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    This is dumbfounding. I am curious as to which mtDNA haplogroups are involved and whether some mutations within mitochondria may make them more likely to be passed on paternally.

    The abstract says that biparental mtDNA transmission has an autosomal dominant-like inheritance mode. Does that mean that a mutation on one of the chromosomes may be responsible for it? I can imagine that it may have something to do with the permeability of the ovum cell wall to sperm or the process of removing mtDNA from spermatozoa. If this is compromised, then it would allow the sperm's mitochondria to mix with the ovum's mitochondria, thus causing heteroplasmy.
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    I suppose it is rather a seldom phenomena.
    When gener unbalanced admixtures of pops have been explorated in past, and when the Y-DNA and mt-DNA distribution (as a whole) of both pops taking part in these admixtures were different enough, we see an opposition in origin between Y-haplos and mt-haplos, the total auDNA is a more or less mean midst both pops and the X-DNA tends more towards the pop giving the mt- markers; in this case, the % dominance of the mt-haplos is stronger than the % dominance in X-auDNA: so, at least, mt-DNA recombines neatly less than does X-auDNA... Unseasy to me to explain it in correct english! Sorry.

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    1 out of 1 members found this post helpful.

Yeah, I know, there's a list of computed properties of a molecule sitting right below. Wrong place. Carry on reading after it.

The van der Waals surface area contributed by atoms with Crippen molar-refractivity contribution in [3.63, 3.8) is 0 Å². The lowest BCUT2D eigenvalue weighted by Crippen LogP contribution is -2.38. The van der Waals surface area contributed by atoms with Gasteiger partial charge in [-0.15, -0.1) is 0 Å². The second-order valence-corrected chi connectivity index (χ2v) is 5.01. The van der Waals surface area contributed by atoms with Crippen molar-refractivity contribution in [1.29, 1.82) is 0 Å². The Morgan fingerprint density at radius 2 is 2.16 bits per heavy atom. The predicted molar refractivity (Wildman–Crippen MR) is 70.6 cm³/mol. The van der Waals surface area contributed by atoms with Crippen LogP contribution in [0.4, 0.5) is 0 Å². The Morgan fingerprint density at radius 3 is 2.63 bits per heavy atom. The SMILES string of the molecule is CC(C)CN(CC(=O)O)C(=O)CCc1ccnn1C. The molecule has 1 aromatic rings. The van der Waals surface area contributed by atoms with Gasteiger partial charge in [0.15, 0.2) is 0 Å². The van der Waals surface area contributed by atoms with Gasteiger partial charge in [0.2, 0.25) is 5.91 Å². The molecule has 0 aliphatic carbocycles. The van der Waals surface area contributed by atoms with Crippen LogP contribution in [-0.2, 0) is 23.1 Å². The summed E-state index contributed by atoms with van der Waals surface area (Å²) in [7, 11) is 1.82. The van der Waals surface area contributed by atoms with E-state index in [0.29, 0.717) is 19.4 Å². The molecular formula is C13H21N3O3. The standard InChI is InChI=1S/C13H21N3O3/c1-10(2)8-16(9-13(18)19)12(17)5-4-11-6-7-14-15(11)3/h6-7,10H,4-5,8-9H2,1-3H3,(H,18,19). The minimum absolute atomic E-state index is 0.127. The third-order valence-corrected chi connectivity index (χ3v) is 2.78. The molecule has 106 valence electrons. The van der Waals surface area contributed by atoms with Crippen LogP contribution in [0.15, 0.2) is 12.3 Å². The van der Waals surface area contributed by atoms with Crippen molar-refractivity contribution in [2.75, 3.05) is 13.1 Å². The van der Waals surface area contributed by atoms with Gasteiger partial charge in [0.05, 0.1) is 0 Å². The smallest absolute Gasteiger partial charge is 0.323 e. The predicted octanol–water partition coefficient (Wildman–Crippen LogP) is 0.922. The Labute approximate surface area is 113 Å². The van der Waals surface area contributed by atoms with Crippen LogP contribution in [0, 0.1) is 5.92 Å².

Quote Originally Posted by Maciamo View Post
    This is dumbfounding. I am curious as to which mtDNA haplogroups are involved and whether some mutations within mitochondria may make them more likely to be passed on paternally.

    The abstract says that biparental mtDNA transmission has an autosomal dominant-like inheritance mode. Does that mean that a mutation on one of the chromosomes may be responsible for it? I can imagine that it may have something to do with the permeability of the ovum cell wall to sperm or the process of removing mtDNA from spermatozoa. If this is compromised, then it would allow the sperm's mitochondria to mix with the ovum's mitochondria, thus causing heteroplasmy.
    See this: https://thegeneticgenealogist.com/20...ally-come-dad/

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    Quote Originally Posted by Regio X View Post
    Thanks, Regio X - it's very helpful to prevent "drifted" interpretations.

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    Yeah this might be groundbreaking but it is not panic worthy, especially considering the rarity and so far, paternal inheritance, heteroplasmy and mitochondrial disease link. This is rare and at worst affects timing estimations for mt-Eve.

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    1 out of 1 members found this post helpful.
    Do you know that some of these people have offspring that carries a single maternal mtDNA ?
    I imagine that if it were a genetically inherited predisposition, then the multi-mtDNA bearers would have descendants that probably would accumulate for each generation new mtDNAs! Probably we would now have carriers with 3, 4, 5 or more mtDNA haplogroups?! That's why I think it's maybe an accident than something genetically inherited.